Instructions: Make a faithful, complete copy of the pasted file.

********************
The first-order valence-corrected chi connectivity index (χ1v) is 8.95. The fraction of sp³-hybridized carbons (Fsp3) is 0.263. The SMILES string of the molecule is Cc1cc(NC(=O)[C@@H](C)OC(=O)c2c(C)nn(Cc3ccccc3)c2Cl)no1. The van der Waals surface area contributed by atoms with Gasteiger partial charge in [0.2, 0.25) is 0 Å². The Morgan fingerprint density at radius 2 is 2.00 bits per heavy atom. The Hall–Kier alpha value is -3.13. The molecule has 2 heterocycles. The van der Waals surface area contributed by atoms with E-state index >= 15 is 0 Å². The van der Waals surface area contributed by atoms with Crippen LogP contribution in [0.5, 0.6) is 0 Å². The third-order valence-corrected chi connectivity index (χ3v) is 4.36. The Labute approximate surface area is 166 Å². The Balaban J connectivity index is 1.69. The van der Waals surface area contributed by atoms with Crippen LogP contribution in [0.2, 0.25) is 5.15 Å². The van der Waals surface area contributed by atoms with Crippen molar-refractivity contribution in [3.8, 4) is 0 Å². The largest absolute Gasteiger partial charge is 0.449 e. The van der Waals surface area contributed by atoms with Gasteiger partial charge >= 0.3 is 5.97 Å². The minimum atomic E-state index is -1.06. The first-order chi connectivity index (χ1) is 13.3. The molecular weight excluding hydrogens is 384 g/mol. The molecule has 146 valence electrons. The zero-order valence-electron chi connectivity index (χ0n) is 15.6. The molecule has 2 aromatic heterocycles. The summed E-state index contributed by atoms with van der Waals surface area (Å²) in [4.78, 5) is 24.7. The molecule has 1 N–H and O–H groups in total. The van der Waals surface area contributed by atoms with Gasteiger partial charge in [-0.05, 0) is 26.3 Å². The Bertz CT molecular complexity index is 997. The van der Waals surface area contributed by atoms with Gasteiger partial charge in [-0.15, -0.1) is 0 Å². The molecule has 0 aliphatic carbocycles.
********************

The first-order valence-corrected chi connectivity index (χ1v) is 8.95. The fraction of sp³-hybridized carbons (Fsp3) is 0.263. The SMILES string of the molecule is Cc1cc(NC(=O)[C@@H](C)OC(=O)c2c(C)nn(Cc3ccccc3)c2Cl)no1. The van der Waals surface area contributed by atoms with Gasteiger partial charge in [0.2, 0.25) is 0 Å². The Morgan fingerprint density at radius 2 is 2.00 bits per heavy atom. The Hall–Kier alpha value is -3.13. The molecule has 2 heterocycles. The van der Waals surface area contributed by atoms with E-state index >= 15 is 0 Å². The van der Waals surface area contributed by atoms with Crippen LogP contribution in [0.5, 0.6) is 0 Å². The third-order valence-corrected chi connectivity index (χ3v) is 4.36. The Labute approximate surface area is 166 Å². The Balaban J connectivity index is 1.69. The van der Waals surface area contributed by atoms with Crippen LogP contribution in [0.2, 0.25) is 5.15 Å². The van der Waals surface area contributed by atoms with Crippen molar-refractivity contribution in [3.8, 4) is 0 Å². The largest absolute Gasteiger partial charge is 0.449 e. The van der Waals surface area contributed by atoms with Gasteiger partial charge >= 0.3 is 5.97 Å². The minimum atomic E-state index is -1.06. The first-order chi connectivity index (χ1) is 13.3. The molecular weight excluding hydrogens is 384 g/mol. The molecule has 146 valence electrons. The zero-order valence-electron chi connectivity index (χ0n) is 15.6. The molecule has 2 aromatic heterocycles. The summed E-state index contributed by atoms with van der Waals surface area (Å²) in [4.78, 5) is 24.7. The molecule has 1 N–H and O–H groups in total. The van der Waals surface area contributed by atoms with Gasteiger partial charge in [-0.05, 0) is 26.3 Å². The Bertz CT molecular complexity index is 997. The van der Waals surface area contributed by atoms with Gasteiger partial charge in [-0.15, -0.1) is 0 Å². The molecule has 0 aliphatic carbocycles.